The other side of belt-tightening

The other side of belt-tightening

At age 50, the average American man weighs about 185 pounds. If he gains 9.9 percent in a year, he's now up to 203.

If you put on that much weight in that short a time, your clothes don't look good on you, and you're uncomfortable in your own pants. If your job involves walking the plant floor, your feet ache by lunchtime. Your wife is unhappy, your friends are worried and your doctor if you've bothered to see him is ready for some kind of dramatic intervention.

Joe Brower Minnoch, who died in 1983, was known as the world's heaviest man; he peaked in 1978 at 1,397 pounds.

What does this have to do with you? It's another way to look at the perceived threat from China. Measured by its Gross Domestic Product, China grew 9.9 percent in 2005. For the last 25 years, China has grown at an average annual rate of 9.6 percent. To put that in human terms, it's gone from 185 pounds in 1979 to a crushing 1,829 pounds today.

OK, so economic health and human health scale differently. But is it out of line to think that there might be some strain from China's amazing growth that goes well beyond the human equivalent of an uncomfortable waistband?

When I talk with readers, they often say their big challenge is to compete with China's low cost of labor. They do it with high-end, low-touch machine tools. The complaint is that Chinese companies are buying the same machine tools.

Maybe that's good news. They're buying those tools, in part, because China's industrial sector has grown so quickly there aren't enough skilled workers to go around. So high-productivity machines are doing the same thing in China that they are here: reducing employment costs as a percentage of production. China is literally outgrowing part of its competitive advantage.

China has another cost advantage in the dearth of environmental regulation and/or enforcement. That too will inevitably fade away. In December, a benzene spill in the Xiang River raised strong concern from Russia and much of the rest of the world. At about the same time, according to The Washington Post, 12,000 pounds of diesel fuel spread for 40 miles on the Yellow River; three weeks earlier, high levels of cadmium forced the government to stop pumping drinking water from the Bei River.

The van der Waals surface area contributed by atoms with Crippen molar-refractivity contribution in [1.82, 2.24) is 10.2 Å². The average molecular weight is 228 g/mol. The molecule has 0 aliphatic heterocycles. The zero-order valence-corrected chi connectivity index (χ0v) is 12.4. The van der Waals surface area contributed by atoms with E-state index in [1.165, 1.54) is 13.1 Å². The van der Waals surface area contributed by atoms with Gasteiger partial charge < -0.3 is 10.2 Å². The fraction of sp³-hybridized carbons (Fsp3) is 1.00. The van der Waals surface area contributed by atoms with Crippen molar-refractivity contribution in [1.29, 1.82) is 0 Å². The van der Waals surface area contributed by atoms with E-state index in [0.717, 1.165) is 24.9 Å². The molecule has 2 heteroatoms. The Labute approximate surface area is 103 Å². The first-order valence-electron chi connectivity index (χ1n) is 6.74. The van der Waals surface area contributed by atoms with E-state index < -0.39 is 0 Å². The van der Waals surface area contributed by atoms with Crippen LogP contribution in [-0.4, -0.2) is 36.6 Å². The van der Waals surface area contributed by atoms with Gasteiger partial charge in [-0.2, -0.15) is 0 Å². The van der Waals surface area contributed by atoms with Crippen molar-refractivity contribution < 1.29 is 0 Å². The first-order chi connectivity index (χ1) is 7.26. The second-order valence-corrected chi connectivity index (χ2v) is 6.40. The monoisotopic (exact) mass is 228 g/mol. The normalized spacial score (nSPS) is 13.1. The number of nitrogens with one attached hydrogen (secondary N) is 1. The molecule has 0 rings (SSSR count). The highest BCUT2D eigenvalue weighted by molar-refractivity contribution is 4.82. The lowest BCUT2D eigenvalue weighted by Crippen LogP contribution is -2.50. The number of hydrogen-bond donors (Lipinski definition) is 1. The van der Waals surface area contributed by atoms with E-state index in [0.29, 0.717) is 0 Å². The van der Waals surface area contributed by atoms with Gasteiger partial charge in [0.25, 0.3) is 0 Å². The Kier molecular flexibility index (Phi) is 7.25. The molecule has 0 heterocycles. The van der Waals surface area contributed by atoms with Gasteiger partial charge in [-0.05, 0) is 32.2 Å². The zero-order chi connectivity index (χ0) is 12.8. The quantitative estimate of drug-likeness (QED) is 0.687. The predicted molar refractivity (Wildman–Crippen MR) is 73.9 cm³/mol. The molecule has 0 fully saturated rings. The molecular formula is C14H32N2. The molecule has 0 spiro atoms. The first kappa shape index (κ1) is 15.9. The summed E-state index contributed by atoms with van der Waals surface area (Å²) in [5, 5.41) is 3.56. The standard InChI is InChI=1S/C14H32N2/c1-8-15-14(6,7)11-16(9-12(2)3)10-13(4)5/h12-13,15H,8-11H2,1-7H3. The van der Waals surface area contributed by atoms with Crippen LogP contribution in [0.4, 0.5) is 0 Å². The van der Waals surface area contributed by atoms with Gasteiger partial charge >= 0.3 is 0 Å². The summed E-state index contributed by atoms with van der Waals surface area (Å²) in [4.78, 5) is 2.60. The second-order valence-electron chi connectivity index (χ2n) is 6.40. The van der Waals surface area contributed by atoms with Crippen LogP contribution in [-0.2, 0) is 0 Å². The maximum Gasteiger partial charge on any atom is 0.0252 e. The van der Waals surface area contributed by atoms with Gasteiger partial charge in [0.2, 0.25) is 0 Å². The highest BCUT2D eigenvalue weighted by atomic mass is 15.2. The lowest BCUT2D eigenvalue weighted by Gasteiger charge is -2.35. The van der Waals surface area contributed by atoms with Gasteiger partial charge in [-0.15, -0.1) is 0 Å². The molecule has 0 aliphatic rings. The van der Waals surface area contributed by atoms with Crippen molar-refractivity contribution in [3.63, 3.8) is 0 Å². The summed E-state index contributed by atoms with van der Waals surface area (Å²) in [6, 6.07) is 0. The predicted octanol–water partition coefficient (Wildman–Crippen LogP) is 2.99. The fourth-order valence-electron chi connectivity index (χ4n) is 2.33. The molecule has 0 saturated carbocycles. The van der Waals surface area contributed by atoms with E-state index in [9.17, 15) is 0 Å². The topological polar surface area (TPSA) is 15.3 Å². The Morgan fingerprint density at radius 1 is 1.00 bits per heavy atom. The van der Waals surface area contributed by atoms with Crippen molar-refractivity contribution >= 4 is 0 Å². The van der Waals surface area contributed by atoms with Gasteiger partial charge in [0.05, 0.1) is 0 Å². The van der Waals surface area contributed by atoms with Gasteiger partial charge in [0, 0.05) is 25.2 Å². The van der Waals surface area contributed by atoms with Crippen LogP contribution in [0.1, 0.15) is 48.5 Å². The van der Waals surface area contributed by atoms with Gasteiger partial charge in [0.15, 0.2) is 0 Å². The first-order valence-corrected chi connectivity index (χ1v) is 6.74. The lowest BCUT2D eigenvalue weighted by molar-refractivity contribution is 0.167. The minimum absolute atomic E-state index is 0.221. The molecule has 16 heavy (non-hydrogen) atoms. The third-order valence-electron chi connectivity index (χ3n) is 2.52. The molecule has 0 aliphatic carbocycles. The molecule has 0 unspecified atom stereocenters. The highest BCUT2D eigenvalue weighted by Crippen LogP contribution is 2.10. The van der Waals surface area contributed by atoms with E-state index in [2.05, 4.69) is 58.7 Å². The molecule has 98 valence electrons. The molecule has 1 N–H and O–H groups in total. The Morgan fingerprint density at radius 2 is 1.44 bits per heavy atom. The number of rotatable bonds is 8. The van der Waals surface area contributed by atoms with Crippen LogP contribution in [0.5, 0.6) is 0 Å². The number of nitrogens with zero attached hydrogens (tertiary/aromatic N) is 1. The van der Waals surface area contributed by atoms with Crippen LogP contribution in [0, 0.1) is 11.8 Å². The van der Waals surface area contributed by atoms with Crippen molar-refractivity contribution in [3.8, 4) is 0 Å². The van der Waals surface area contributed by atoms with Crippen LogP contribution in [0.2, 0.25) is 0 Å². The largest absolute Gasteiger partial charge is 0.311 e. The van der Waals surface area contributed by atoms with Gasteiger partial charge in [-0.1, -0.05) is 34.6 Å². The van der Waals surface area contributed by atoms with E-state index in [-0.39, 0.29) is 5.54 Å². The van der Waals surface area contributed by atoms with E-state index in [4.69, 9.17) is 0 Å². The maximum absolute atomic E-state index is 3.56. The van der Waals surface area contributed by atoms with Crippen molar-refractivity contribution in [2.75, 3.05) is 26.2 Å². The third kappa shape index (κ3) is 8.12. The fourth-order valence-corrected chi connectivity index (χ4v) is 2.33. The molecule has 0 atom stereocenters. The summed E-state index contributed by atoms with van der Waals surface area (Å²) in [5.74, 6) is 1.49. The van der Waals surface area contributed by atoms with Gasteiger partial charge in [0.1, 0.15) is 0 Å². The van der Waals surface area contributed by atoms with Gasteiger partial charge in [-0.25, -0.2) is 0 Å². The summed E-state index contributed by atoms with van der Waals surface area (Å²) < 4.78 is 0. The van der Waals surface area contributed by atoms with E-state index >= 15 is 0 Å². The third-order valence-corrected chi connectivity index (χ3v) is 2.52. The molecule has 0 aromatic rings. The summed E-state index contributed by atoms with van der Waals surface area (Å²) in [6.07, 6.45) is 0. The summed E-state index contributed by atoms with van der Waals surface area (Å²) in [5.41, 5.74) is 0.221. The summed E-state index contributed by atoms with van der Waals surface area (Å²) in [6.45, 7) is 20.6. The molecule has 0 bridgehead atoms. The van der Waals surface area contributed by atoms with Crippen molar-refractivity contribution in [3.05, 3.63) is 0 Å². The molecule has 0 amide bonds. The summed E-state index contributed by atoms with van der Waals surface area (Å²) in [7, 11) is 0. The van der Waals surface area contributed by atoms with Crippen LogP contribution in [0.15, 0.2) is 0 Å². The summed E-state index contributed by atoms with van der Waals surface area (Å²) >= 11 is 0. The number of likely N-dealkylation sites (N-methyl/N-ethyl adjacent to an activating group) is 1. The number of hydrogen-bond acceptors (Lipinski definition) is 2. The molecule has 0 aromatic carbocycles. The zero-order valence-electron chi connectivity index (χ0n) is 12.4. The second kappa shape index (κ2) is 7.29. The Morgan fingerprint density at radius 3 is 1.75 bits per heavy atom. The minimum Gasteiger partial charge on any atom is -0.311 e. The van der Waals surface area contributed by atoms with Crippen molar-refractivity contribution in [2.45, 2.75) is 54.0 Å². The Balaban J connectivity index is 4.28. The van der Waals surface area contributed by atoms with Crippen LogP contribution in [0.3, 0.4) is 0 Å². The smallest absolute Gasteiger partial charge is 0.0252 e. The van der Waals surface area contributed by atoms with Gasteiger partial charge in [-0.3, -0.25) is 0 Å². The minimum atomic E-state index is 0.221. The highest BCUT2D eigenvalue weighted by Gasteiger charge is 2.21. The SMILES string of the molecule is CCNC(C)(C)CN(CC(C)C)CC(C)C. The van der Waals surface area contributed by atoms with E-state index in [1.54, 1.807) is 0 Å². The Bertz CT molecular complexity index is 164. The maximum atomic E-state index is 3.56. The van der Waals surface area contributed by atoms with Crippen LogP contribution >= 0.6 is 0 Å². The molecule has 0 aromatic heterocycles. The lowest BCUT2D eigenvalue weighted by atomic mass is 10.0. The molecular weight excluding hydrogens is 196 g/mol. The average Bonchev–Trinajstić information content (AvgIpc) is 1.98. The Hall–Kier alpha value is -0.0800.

The Post cited an internal study by the Chinese government that recently concluded 70 percent of the country's water supply is critically polluted. And I recently heard an estimate that 30 percent of mercury levels in U.S. water and soil can be attributed to pollution in China. The world is about to get engaged in this issue.

Even the Chinese culture is being tested. Most of the country is still an agrarian society, and peasant farmers such as the 1.9 million whose land is being flooded by the ultimate industrial project, the Three Gorges Dam are being overlooked. The government which historically has not provided them with health care or other expensive (don't we know it) support systems is under increasing pressure to do so.

I'm not denying the challenge that China represents for you. I'm simply pointing out that its amazing growth should not be confused with amazing health.

Whatever competitive advantage you ascribe to China, it's not as insurmountable as you might think.

It will be less so in the future.

Bob Rosenbaum
Publishing Director
[email protected]

TAGS: Editorial
Hide comments


  • Allowed HTML tags: <em> <strong> <blockquote> <br> <p>

Plain text

  • No HTML tags allowed.
  • Web page addresses and e-mail addresses turn into links automatically.
  • Lines and paragraphs break automatically.